“[The Victorian government] needs to come up with that business case to release it so that there’s full transparency, full accountability. The federal government has already contributed more than $240 million and I’m happy to continue to work with the Victorian government.”
The Rail Freight Alliance, a grouping of councils across Victoria, said that both governments needed to work together to ensure the project is completed.
“The Mexican standoff between the federal and Victorian government is a convenient out for both governments, it doesn’t solve the problem and leaves the people of Victoria and the nation poorer for it,” the group said in a statement.
The Rail Freight Alliance said the Murray Basin Rail Project was an ideal project to get the state’s economy moving again.
“This project ticks all the boxes, it’s shovel ready, will boost jobs, attract private investment, support businesses to recover and grow, enhance Victoria’s growing exports and freight task. Now is the time to invest in this nation building project.”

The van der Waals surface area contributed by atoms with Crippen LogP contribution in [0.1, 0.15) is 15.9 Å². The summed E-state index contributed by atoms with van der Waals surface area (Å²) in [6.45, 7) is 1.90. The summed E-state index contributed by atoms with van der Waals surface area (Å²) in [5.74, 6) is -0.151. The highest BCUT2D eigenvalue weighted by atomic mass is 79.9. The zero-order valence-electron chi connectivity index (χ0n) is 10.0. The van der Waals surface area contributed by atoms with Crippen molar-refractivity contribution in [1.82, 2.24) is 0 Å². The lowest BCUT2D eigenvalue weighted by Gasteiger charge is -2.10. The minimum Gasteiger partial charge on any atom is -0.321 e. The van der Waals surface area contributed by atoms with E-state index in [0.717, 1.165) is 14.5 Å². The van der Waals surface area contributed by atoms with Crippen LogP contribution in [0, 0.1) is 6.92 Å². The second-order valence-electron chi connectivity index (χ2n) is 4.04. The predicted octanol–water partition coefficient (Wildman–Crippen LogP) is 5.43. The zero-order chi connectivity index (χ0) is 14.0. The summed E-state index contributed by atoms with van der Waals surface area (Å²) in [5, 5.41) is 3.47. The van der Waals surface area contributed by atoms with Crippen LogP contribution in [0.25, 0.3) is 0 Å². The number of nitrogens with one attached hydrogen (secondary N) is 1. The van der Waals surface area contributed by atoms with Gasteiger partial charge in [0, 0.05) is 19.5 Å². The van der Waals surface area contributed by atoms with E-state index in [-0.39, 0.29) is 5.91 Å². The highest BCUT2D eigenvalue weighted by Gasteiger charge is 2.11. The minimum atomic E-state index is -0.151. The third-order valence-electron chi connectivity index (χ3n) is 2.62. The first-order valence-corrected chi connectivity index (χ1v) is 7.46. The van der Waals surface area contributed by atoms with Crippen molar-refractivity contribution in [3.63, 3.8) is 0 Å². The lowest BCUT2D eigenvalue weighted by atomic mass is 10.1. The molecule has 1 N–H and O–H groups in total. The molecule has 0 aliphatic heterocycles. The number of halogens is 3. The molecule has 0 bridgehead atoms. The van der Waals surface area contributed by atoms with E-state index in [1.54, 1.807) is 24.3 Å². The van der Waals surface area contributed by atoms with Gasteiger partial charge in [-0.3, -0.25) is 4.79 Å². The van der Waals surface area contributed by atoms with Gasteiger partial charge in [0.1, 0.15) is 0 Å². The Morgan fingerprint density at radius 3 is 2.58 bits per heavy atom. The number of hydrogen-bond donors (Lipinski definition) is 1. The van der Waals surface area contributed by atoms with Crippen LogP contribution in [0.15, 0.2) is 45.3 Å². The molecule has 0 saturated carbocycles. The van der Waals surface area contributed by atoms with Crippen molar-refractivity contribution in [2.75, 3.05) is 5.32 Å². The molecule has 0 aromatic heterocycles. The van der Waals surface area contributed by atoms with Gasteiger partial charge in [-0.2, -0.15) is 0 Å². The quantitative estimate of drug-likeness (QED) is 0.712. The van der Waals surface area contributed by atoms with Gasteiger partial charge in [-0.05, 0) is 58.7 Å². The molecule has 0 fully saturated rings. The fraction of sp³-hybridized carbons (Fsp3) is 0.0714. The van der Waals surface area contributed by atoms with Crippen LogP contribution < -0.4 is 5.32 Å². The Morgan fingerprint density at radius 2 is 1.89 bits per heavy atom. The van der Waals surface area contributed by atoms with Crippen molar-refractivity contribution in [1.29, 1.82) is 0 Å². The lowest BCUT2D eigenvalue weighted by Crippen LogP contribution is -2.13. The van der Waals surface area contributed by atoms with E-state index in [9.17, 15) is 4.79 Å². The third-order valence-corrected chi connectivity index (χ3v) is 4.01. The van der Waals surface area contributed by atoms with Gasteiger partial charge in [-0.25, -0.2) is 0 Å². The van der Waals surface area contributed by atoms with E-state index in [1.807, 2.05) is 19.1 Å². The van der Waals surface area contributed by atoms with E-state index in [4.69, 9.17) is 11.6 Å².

In a pre-budget infrastructure announcement, the federal government has committed funding to rail projects in NSW, Victoria and Western Australia, but only provided funding for roads in other states, with Queensland’s only rail project a level crossing removal.
As part of a $7.5 billion spend on infrastructure, new federal funding alongside state contributions has been committed for further regional rail upgrades in Victoria, high capacity signalling in Western Australia, and planning for faster rail between Sydney and Newcastle. The funding announcement covers those projects put forward by state governments and not projects solely funded by the federal government.
Deputy Prime Minister and Minister for Infrastructure, Transport and Regional Development Michael McCormack said that local businesses would benefit.
“We will draw on local businesses to stimulate local economies through these projects,” he said.
In Victoria, rail projects received the bulk of the funding allocated to that state, with funding for new projects including stage three of the Shepparton Line upgrade and stage two of the Warrnambool line upgrade. Further planning for the Western Rail Plan, improving passenger rail services from northern Victoria, and a business case for improving connectivity to the Port of Melbourne also scored funding.
In NSW, rail projects to receive funding included $15 million for planning for Sydney to Newcastle Faster Rail. A faster rail business case has already been completed for the line and is being reviewed by the National Faster Rail Agency.